Perhaps you’ve read my stories about reptile meals in my blog posts and on my YouTube Channel, Curtis Curly-tail Speaks!
I like helping my human friends prepare the meals for my reptilian companions. This morning I was collecting pads from the prickly pear cactus for the desert tortoises. I only harvest the young pads due to my size. Locally the pad is called a nopal. People also eat them.
The problem is, prickly pear cactus have spines, really big spines. That’s why they’re called prickly. But my human friends are smart like me and many planted the “spineless” prickly pear, Opuntia stricta. Cactus spines are very sharp and difficult to remove because they have hooks to keep them in the skin. They also come in different sizes. You may avoid the obvious, big spines but then be impaled by smaller ones.
Since I was asked to collect young pads from the spineless prickly pear cactus, I wasn’t worried about injuries. Using my perfect hands, I snapped off a pad – and they do snap off easily. But, when I snapped off the second one, I realized I had pain in my perfect little fingers. I looked down to see tiny spines stuck between my scales.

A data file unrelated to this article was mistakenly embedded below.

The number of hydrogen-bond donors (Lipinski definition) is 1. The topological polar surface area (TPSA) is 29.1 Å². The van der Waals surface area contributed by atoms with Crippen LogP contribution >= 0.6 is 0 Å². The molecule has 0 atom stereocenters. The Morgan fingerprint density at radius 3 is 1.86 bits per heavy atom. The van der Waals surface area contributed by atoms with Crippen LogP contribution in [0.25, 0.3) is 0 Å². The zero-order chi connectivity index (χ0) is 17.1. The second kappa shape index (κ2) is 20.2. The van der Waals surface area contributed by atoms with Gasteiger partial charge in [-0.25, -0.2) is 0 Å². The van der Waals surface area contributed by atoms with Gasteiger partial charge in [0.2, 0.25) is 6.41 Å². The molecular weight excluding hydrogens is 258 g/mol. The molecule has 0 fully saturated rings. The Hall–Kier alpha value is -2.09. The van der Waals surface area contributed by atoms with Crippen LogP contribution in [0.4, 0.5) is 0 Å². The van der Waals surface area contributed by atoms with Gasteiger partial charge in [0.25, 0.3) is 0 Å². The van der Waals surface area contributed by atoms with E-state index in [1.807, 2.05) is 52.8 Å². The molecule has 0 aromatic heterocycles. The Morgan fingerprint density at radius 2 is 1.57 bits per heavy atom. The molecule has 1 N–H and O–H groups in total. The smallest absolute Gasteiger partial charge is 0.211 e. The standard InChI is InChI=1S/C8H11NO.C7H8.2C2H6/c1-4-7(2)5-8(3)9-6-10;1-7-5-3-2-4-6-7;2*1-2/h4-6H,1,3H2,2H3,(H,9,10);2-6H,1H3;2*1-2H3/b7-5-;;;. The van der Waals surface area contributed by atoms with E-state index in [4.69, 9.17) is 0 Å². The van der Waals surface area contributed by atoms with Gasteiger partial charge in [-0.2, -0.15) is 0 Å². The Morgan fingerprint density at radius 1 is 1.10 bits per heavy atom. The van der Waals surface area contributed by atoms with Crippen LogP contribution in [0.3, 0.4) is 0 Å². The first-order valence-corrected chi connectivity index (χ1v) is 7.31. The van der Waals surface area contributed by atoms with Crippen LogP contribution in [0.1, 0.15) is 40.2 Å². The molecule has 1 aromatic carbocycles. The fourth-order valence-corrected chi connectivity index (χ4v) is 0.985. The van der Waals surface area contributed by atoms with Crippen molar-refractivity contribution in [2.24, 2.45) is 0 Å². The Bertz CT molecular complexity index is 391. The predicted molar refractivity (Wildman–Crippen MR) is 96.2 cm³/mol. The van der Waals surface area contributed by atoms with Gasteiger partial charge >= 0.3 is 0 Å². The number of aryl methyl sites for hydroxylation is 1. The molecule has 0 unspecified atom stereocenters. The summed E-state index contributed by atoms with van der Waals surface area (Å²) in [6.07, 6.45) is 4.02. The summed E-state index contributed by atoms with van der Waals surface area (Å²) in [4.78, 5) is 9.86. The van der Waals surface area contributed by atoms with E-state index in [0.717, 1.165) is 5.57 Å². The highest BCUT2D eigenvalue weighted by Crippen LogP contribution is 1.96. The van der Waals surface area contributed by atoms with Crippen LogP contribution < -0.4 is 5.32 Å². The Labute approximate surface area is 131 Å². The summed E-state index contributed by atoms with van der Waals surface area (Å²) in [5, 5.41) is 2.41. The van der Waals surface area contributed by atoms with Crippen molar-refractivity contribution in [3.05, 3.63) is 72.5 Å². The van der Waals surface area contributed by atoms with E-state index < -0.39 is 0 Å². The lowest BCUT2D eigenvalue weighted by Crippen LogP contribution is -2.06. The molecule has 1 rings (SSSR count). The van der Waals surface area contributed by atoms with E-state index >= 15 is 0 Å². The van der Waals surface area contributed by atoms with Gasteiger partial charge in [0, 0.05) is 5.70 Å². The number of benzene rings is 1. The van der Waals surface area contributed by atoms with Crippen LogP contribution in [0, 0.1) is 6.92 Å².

Why did I have spines from a spineless prickly pear cactus in my fingers? Well, they have fewer spines than the regular prickly pears, but they aren’t really totally, perfectly spineless. I kept going, though, adding more spines to my collection until I had enough pads for their tortoise meals.
The tortoises enjoyed their meal, while I spent the rest of the day picking out spineless prickly pear cactus spines and contemplating these not-totally-spineless cactus plants. So, here it is—Be careful out there among the cacti!
Stop by and say hi at my YouTube Page. And check out the fun books my good friend, Elaine, a human, has written about tortoises and turtles!